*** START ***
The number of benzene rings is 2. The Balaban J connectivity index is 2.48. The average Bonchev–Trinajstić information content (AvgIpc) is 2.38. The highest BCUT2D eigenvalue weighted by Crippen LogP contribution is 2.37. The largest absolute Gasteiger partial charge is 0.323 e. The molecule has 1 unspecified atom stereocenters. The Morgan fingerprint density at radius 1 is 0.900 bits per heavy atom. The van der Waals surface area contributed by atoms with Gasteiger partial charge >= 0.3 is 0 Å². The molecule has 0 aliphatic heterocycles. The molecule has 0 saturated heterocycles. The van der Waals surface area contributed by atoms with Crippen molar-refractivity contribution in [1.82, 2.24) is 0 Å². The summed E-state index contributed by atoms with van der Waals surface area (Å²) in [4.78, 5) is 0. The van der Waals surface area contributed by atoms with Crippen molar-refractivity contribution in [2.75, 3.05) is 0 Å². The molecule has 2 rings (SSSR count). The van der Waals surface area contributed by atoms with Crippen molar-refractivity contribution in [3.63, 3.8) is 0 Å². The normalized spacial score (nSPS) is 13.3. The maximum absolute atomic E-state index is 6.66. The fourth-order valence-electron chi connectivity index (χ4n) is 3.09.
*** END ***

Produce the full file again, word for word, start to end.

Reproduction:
The number of benzene rings is 2. The Balaban J connectivity index is 2.48. The average Bonchev–Trinajstić information content (AvgIpc) is 2.38. The highest BCUT2D eigenvalue weighted by Crippen LogP contribution is 2.37. The largest absolute Gasteiger partial charge is 0.323 e. The molecule has 1 unspecified atom stereocenters. The Morgan fingerprint density at radius 1 is 0.900 bits per heavy atom. The van der Waals surface area contributed by atoms with Gasteiger partial charge >= 0.3 is 0 Å². The molecule has 0 aliphatic heterocycles. The molecule has 0 saturated heterocycles. The van der Waals surface area contributed by atoms with Crippen molar-refractivity contribution in [1.82, 2.24) is 0 Å². The summed E-state index contributed by atoms with van der Waals surface area (Å²) in [4.78, 5) is 0. The van der Waals surface area contributed by atoms with Crippen molar-refractivity contribution in [2.75, 3.05) is 0 Å². The molecule has 2 rings (SSSR count). The van der Waals surface area contributed by atoms with Crippen molar-refractivity contribution in [3.63, 3.8) is 0 Å². The normalized spacial score (nSPS) is 13.3. The maximum absolute atomic E-state index is 6.66. The fourth-order valence-electron chi connectivity index (χ4n) is 3.09.